Maybe, if you read or watch the news, you have kept up with the IMF protests here in Istanbul. If you are like me, you wouldn’t really care until you stumbled blindly into them and spent the day gagging on tear gas and pepper spray.
What I do care about is that on early Tuesday morning, around 3am, myself and three new friends were attacked by gypsy crackheads about 100 meters from my flat, and then again on my doorstep.
Caravansarai was participating in the first Istanbul Artist Initiatives meeting, along with other groups from around Europe and Asia. At the meeting, I made new friends and acquaintances and after the meeting closed, we went to Beyoğlu for dinner and drinking. Some of us were having a more fantastic time than others. So when we got kicked out of the bar at 3am, three fake Swedes (immigrants living in Sweden) and I decided to continue our fantastic time at my flat, which was close by. Before heading out though, we had to stock up on provisions—including filling our bellies with kokoreç. The two Croatian girls, a Moldovan guy, and an Irish guy were with us at that point. Give me some time to come up with a punchline for that intro.
While they ate on the street, I bought a shiny yellow Beauty and The Beast balloon to tie to my wrist. Why there was a guy selling balloons on the street at three a.m. is baffling in retrospect. Why I bought one is easy—it reminded me of a recent conversation I had using balloons as a metaphor. But when it popped this time, it was literal. It was also a beacon to the drug addicts who hang out in that area, but in my drunken state, and surrounded by lots of people, it didn’t seem like such a bad idea.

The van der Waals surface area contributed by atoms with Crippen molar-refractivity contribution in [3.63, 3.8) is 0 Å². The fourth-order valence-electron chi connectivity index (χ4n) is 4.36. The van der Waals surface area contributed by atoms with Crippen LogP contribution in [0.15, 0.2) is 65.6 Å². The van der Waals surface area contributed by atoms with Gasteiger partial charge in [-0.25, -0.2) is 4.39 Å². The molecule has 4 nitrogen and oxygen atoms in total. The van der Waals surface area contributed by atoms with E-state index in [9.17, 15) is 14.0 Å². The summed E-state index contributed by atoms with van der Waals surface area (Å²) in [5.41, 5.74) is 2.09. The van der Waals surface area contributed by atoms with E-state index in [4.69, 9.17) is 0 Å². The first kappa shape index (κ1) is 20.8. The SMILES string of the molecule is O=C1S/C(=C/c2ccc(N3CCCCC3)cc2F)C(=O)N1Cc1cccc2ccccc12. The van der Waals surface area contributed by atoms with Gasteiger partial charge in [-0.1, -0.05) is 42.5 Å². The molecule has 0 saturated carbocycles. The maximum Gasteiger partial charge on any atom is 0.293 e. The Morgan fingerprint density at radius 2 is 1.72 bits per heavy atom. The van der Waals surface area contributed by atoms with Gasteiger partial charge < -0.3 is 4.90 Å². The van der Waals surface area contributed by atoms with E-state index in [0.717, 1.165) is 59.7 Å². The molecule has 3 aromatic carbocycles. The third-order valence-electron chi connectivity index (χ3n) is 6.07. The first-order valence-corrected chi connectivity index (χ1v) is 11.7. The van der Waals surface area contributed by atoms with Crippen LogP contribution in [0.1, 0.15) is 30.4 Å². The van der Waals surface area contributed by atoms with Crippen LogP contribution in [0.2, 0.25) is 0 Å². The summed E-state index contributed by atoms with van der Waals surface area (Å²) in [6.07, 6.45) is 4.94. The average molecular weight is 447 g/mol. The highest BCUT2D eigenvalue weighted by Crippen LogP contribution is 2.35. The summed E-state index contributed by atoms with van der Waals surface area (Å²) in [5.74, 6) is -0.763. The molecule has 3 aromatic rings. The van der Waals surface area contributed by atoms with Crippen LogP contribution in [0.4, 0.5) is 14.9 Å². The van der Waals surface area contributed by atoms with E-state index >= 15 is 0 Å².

After buying beer and raki, we walked down a shady underpass into my immediate neighborhood. I should say that my neighborhood (Tepebaşı) is safe. It is very traditional and mixed Turkish and Kurdish, with more and more foreigners living here. There is almost no tolerance for gypsies from the adjoining neighborhood and they are always immediately chased out. If this is because of racism I don’t know, but it keeps the area relatively safe.
I forgot one rule of safety though—Gypsies travel in packs. After we (me, Stina, Arni, and Christian) descended onto my street, one teenage guy came up to us trying to sell us his sweatshirt for 10 lira. There were 4 of us and 1 of him. We kept saying, “No. We don’t want it. Go away.” He would circle around and circle back. We would brush past him. Suddenly, three of his friends came from nowhere and cornered us about 100 meters from my flat. I was thinking, that because there is almost never a time when there aren’t some people hanging out in the street in front of my house, we could push towards my house and people would be there to chase them. I was wrong. We were there the one ½ hour time period when people sleep here.